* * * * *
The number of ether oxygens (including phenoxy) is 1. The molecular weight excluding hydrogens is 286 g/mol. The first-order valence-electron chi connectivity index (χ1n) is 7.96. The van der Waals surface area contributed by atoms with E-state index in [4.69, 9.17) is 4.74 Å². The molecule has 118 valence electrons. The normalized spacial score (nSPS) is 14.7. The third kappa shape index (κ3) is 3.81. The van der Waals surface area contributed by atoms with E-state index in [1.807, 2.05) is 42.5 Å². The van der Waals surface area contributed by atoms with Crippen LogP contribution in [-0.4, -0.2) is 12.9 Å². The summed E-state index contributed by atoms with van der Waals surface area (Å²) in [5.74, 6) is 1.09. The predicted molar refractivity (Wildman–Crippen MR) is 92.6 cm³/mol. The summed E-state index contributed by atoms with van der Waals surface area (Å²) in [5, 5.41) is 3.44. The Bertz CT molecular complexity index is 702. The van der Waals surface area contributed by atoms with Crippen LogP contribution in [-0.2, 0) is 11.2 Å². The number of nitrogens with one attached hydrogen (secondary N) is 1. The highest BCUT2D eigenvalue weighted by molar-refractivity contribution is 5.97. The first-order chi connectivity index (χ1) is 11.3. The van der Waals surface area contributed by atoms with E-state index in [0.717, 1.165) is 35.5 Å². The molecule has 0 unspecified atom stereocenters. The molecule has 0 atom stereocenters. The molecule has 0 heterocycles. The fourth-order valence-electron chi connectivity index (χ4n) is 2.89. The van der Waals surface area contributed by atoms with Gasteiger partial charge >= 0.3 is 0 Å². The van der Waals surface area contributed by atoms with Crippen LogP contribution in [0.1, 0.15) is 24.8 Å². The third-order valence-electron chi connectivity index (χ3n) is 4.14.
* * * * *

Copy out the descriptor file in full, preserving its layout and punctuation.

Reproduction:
The number of ether oxygens (including phenoxy) is 1. The molecular weight excluding hydrogens is 286 g/mol. The first-order valence-electron chi connectivity index (χ1n) is 7.96. The van der Waals surface area contributed by atoms with E-state index in [4.69, 9.17) is 4.74 Å². The molecule has 118 valence electrons. The normalized spacial score (nSPS) is 14.7. The third kappa shape index (κ3) is 3.81. The van der Waals surface area contributed by atoms with E-state index in [1.807, 2.05) is 42.5 Å². The van der Waals surface area contributed by atoms with Crippen LogP contribution in [-0.4, -0.2) is 12.9 Å². The summed E-state index contributed by atoms with van der Waals surface area (Å²) in [5.74, 6) is 1.09. The predicted molar refractivity (Wildman–Crippen MR) is 92.6 cm³/mol. The summed E-state index contributed by atoms with van der Waals surface area (Å²) in [5, 5.41) is 3.44. The Bertz CT molecular complexity index is 702. The van der Waals surface area contributed by atoms with Crippen LogP contribution in [-0.2, 0) is 11.2 Å². The number of nitrogens with one attached hydrogen (secondary N) is 1. The highest BCUT2D eigenvalue weighted by molar-refractivity contribution is 5.97. The first-order chi connectivity index (χ1) is 11.3. The van der Waals surface area contributed by atoms with E-state index in [0.717, 1.165) is 35.5 Å². The molecule has 0 unspecified atom stereocenters. The molecule has 0 atom stereocenters. The molecule has 0 heterocycles. The fourth-order valence-electron chi connectivity index (χ4n) is 2.89. The van der Waals surface area contributed by atoms with Gasteiger partial charge >= 0.3 is 0 Å². The van der Waals surface area contributed by atoms with Crippen LogP contribution in [0.1, 0.15) is 24.8 Å². The third-order valence-electron chi connectivity index (χ3n) is 4.14.